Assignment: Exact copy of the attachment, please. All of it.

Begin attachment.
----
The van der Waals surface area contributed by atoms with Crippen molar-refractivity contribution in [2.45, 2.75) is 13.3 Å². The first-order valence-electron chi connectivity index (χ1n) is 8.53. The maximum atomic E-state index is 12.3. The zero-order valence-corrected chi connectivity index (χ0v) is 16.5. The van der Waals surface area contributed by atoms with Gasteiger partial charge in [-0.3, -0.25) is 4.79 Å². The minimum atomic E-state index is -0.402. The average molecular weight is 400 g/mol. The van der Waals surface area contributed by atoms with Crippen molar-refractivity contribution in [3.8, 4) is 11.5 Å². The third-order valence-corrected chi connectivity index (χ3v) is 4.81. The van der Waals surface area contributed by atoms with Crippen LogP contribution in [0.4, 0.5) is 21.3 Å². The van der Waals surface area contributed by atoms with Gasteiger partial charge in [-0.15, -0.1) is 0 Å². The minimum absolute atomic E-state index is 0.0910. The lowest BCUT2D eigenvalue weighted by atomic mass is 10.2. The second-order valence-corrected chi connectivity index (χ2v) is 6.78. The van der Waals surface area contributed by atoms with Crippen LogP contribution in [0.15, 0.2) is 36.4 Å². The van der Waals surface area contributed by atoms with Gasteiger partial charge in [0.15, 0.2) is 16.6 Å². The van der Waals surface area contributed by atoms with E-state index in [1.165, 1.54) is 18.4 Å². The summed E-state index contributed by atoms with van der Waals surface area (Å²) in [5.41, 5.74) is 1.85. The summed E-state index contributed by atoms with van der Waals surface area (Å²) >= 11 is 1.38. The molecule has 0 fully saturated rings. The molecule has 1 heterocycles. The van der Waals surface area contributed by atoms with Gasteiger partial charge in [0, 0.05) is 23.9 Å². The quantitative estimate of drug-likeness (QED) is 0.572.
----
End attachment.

The van der Waals surface area contributed by atoms with Crippen molar-refractivity contribution in [2.45, 2.75) is 13.3 Å². The first-order valence-electron chi connectivity index (χ1n) is 8.53. The maximum atomic E-state index is 12.3. The zero-order valence-corrected chi connectivity index (χ0v) is 16.5. The van der Waals surface area contributed by atoms with Gasteiger partial charge in [-0.3, -0.25) is 4.79 Å². The minimum atomic E-state index is -0.402. The average molecular weight is 400 g/mol. The van der Waals surface area contributed by atoms with Crippen molar-refractivity contribution in [3.8, 4) is 11.5 Å². The third-order valence-corrected chi connectivity index (χ3v) is 4.81. The van der Waals surface area contributed by atoms with Crippen LogP contribution in [0.4, 0.5) is 21.3 Å². The van der Waals surface area contributed by atoms with Gasteiger partial charge in [-0.15, -0.1) is 0 Å². The minimum absolute atomic E-state index is 0.0910. The lowest BCUT2D eigenvalue weighted by atomic mass is 10.2. The second-order valence-corrected chi connectivity index (χ2v) is 6.78. The van der Waals surface area contributed by atoms with Crippen LogP contribution in [0.15, 0.2) is 36.4 Å². The van der Waals surface area contributed by atoms with Gasteiger partial charge in [0.15, 0.2) is 16.6 Å². The van der Waals surface area contributed by atoms with E-state index in [1.165, 1.54) is 18.4 Å². The summed E-state index contributed by atoms with van der Waals surface area (Å²) in [5.41, 5.74) is 1.85. The summed E-state index contributed by atoms with van der Waals surface area (Å²) >= 11 is 1.38. The molecule has 0 fully saturated rings. The molecule has 1 heterocycles. The van der Waals surface area contributed by atoms with Gasteiger partial charge in [0, 0.05) is 23.9 Å². The quantitative estimate of drug-likeness (QED) is 0.572.